Gazprom buys carbon emission reduction credits in Brazil
MOSCOW, April 24 (RIA Novosti) - The U.K. subsidiary of Russian energy giant Gazprom [RTS: GAZP] has signed a six-year agreement with Brazil's Propower to acquire carbon emission reduction credits, Gazprom said Tuesday. Established as a supplier of natural gas to major wholesale organizations, and also small and medium retail customers in the U.K.'s industrial and commercial sectors, Gazprom Marketing & Trading also seeks to implement Gazprom's strategy of providing active support for the global carbon business under the United Nations Kyoto Protocol. The 1998 Kyoto Protocol to the UN Framework Convention on Climate Change, which sets greenhouse gas emission targets for the period up to 2012, entered into force two years ago, following ratification by 141 countries, which together account for over 55% of global emissions. Gazprom Marketing & Trading and Propower have also agreed on joint investment in other projects in Brazil under the Kyoto Protocol's Clean Development Mechanism that will generate additional carbon emission reduction credits for the Gazprom subsidiary, the Russian energy giant said. Established in 2001, Brazil's Propower develops and introduces solutions for the use of renewable energy sources. The company also controls some renewable energy biomass power generation plants.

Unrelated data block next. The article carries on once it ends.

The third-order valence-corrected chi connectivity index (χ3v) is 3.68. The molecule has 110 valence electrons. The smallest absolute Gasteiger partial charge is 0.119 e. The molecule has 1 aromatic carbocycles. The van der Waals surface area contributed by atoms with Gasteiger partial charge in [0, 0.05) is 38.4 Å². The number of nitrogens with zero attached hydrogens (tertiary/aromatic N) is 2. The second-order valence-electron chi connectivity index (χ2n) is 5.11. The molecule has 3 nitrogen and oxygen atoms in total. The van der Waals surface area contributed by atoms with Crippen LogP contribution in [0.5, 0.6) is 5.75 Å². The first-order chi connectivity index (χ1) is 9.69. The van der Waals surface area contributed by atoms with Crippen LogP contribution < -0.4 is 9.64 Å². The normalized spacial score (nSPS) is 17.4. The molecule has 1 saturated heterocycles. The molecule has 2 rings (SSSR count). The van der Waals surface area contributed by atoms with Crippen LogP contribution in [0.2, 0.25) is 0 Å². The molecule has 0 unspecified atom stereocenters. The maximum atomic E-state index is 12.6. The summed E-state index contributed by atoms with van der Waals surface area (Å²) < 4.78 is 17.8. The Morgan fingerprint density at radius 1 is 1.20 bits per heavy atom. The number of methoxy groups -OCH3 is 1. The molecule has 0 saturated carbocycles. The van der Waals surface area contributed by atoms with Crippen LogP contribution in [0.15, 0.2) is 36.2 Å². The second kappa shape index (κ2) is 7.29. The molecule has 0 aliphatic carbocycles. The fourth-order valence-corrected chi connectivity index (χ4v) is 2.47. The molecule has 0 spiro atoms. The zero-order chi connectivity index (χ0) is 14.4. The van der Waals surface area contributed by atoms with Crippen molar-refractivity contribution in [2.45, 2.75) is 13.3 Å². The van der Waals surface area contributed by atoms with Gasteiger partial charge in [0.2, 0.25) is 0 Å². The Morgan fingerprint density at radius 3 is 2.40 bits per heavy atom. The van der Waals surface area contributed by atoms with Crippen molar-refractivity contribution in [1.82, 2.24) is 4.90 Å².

Tuesday, April 24, 2007
Eni 'on Gazprom's LNG short list'
24 April 2007 - Upstream OnLine - Italian giant Eni is said to be one of four shortlisted companies to build a liquefied natural gas terminal Gazprom has planned for St Petersburg, Italian media reports have claimed. The report was published in Il Corriere della Sera but did not cite sources. Il Corriere della Sera said the other contenders on the shortlist for the $1.5 billion to $2 billion project are Petrocanada, Mitsubishi and BP. In a recent newspaper interview Eni boss Paolo Scaroni said Eni wants to continue to increase its presence in Russia and is ready to invest $300 million in the LNG plant at St Petersburg. A list of qualified investors for the St Petersburg plant will be disclosed next week, he said. No one from Eni was immediately available to comment on the report.
Gazprom opens taps at Beregovoye